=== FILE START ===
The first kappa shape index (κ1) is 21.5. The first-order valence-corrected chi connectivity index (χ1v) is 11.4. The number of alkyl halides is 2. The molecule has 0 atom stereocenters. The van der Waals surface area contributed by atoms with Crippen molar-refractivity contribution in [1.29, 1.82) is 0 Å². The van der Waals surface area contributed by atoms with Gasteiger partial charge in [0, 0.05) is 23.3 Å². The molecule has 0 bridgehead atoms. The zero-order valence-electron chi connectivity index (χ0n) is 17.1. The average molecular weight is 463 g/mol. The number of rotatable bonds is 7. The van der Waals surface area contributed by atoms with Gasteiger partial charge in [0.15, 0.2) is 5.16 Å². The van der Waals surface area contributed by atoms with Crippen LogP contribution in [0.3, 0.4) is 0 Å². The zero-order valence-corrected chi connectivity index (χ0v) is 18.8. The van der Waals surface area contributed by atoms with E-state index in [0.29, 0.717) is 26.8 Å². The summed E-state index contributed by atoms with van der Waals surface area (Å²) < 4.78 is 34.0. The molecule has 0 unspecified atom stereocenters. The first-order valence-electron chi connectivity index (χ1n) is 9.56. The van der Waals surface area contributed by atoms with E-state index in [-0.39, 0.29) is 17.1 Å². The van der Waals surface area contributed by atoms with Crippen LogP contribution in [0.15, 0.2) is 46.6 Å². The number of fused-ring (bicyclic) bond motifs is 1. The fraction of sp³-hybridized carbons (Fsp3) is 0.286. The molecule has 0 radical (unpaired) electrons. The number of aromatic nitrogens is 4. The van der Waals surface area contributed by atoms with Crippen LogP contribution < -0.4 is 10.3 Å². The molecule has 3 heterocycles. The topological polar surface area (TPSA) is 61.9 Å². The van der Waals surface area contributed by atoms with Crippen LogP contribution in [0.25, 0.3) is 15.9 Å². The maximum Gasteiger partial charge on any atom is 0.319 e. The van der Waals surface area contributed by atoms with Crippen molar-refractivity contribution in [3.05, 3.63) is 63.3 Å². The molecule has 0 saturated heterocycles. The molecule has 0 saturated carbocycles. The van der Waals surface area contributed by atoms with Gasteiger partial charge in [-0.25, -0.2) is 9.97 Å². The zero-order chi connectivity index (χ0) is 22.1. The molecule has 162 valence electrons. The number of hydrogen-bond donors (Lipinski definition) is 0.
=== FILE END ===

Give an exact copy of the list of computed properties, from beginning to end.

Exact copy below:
The first kappa shape index (κ1) is 21.5. The first-order valence-corrected chi connectivity index (χ1v) is 11.4. The number of alkyl halides is 2. The molecule has 0 atom stereocenters. The van der Waals surface area contributed by atoms with Crippen molar-refractivity contribution in [1.29, 1.82) is 0 Å². The van der Waals surface area contributed by atoms with Gasteiger partial charge in [0, 0.05) is 23.3 Å². The molecule has 0 bridgehead atoms. The zero-order valence-electron chi connectivity index (χ0n) is 17.1. The average molecular weight is 463 g/mol. The number of rotatable bonds is 7. The van der Waals surface area contributed by atoms with Gasteiger partial charge in [0.15, 0.2) is 5.16 Å². The van der Waals surface area contributed by atoms with Crippen LogP contribution in [0.3, 0.4) is 0 Å². The zero-order valence-corrected chi connectivity index (χ0v) is 18.8. The van der Waals surface area contributed by atoms with E-state index in [0.29, 0.717) is 26.8 Å². The summed E-state index contributed by atoms with van der Waals surface area (Å²) < 4.78 is 34.0. The molecule has 0 unspecified atom stereocenters. The first-order valence-electron chi connectivity index (χ1n) is 9.56. The van der Waals surface area contributed by atoms with E-state index in [-0.39, 0.29) is 17.1 Å². The van der Waals surface area contributed by atoms with Crippen LogP contribution in [0.15, 0.2) is 46.6 Å². The number of fused-ring (bicyclic) bond motifs is 1. The fraction of sp³-hybridized carbons (Fsp3) is 0.286. The molecule has 0 radical (unpaired) electrons. The number of aromatic nitrogens is 4. The van der Waals surface area contributed by atoms with Crippen LogP contribution < -0.4 is 10.3 Å². The molecule has 3 heterocycles. The topological polar surface area (TPSA) is 61.9 Å². The van der Waals surface area contributed by atoms with Crippen LogP contribution in [0.25, 0.3) is 15.9 Å². The maximum Gasteiger partial charge on any atom is 0.319 e. The van der Waals surface area contributed by atoms with Crippen molar-refractivity contribution in [3.05, 3.63) is 63.3 Å². The molecule has 0 saturated heterocycles. The molecule has 0 saturated carbocycles. The van der Waals surface area contributed by atoms with Gasteiger partial charge in [-0.25, -0.2) is 9.97 Å². The zero-order chi connectivity index (χ0) is 22.1. The molecule has 162 valence electrons. The number of hydrogen-bond donors (Lipinski definition) is 0.